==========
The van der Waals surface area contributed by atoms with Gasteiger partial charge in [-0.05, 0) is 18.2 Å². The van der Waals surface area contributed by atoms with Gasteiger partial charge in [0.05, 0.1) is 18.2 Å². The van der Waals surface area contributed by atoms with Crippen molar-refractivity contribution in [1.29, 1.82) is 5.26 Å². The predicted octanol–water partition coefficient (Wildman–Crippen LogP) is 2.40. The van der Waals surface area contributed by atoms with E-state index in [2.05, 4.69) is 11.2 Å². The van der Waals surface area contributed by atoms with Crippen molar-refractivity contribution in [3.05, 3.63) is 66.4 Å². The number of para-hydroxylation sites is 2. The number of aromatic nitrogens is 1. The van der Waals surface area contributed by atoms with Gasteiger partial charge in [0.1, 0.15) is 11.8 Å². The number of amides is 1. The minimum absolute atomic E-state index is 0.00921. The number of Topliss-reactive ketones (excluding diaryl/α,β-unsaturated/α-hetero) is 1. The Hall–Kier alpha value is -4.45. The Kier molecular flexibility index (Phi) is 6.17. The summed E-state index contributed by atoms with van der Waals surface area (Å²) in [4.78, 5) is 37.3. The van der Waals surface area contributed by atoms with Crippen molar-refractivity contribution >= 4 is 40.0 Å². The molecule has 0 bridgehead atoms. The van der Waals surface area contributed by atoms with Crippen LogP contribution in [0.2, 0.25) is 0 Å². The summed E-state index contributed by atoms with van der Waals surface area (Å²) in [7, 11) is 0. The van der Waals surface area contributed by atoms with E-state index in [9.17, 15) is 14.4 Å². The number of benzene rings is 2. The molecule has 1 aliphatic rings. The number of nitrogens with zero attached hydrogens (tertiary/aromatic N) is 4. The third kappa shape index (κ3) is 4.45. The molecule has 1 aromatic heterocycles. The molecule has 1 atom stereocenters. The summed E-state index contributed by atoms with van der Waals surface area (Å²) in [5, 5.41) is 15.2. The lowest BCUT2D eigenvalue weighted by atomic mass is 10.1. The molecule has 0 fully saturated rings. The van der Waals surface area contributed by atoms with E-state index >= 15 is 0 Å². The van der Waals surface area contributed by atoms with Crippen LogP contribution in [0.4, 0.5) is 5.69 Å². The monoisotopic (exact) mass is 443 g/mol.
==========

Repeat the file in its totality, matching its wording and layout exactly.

The van der Waals surface area contributed by atoms with Gasteiger partial charge in [-0.05, 0) is 18.2 Å². The van der Waals surface area contributed by atoms with Gasteiger partial charge in [0.05, 0.1) is 18.2 Å². The van der Waals surface area contributed by atoms with Crippen molar-refractivity contribution in [1.29, 1.82) is 5.26 Å². The predicted octanol–water partition coefficient (Wildman–Crippen LogP) is 2.40. The van der Waals surface area contributed by atoms with E-state index in [2.05, 4.69) is 11.2 Å². The van der Waals surface area contributed by atoms with Crippen molar-refractivity contribution in [3.05, 3.63) is 66.4 Å². The number of para-hydroxylation sites is 2. The number of aromatic nitrogens is 1. The van der Waals surface area contributed by atoms with Gasteiger partial charge in [0.1, 0.15) is 11.8 Å². The number of amides is 1. The minimum absolute atomic E-state index is 0.00921. The number of Topliss-reactive ketones (excluding diaryl/α,β-unsaturated/α-hetero) is 1. The Hall–Kier alpha value is -4.45. The Kier molecular flexibility index (Phi) is 6.17. The summed E-state index contributed by atoms with van der Waals surface area (Å²) in [4.78, 5) is 37.3. The van der Waals surface area contributed by atoms with Crippen molar-refractivity contribution >= 4 is 40.0 Å². The molecule has 0 bridgehead atoms. The van der Waals surface area contributed by atoms with Crippen LogP contribution in [0.2, 0.25) is 0 Å². The summed E-state index contributed by atoms with van der Waals surface area (Å²) in [7, 11) is 0. The van der Waals surface area contributed by atoms with E-state index in [9.17, 15) is 14.4 Å². The number of benzene rings is 2. The molecule has 1 aliphatic rings. The number of nitrogens with zero attached hydrogens (tertiary/aromatic N) is 4. The third kappa shape index (κ3) is 4.45. The molecule has 1 aromatic heterocycles. The molecule has 1 atom stereocenters. The summed E-state index contributed by atoms with van der Waals surface area (Å²) in [5, 5.41) is 15.2. The lowest BCUT2D eigenvalue weighted by atomic mass is 10.1. The molecule has 0 fully saturated rings. The van der Waals surface area contributed by atoms with E-state index >= 15 is 0 Å². The van der Waals surface area contributed by atoms with Crippen LogP contribution in [0.4, 0.5) is 5.69 Å². The monoisotopic (exact) mass is 443 g/mol.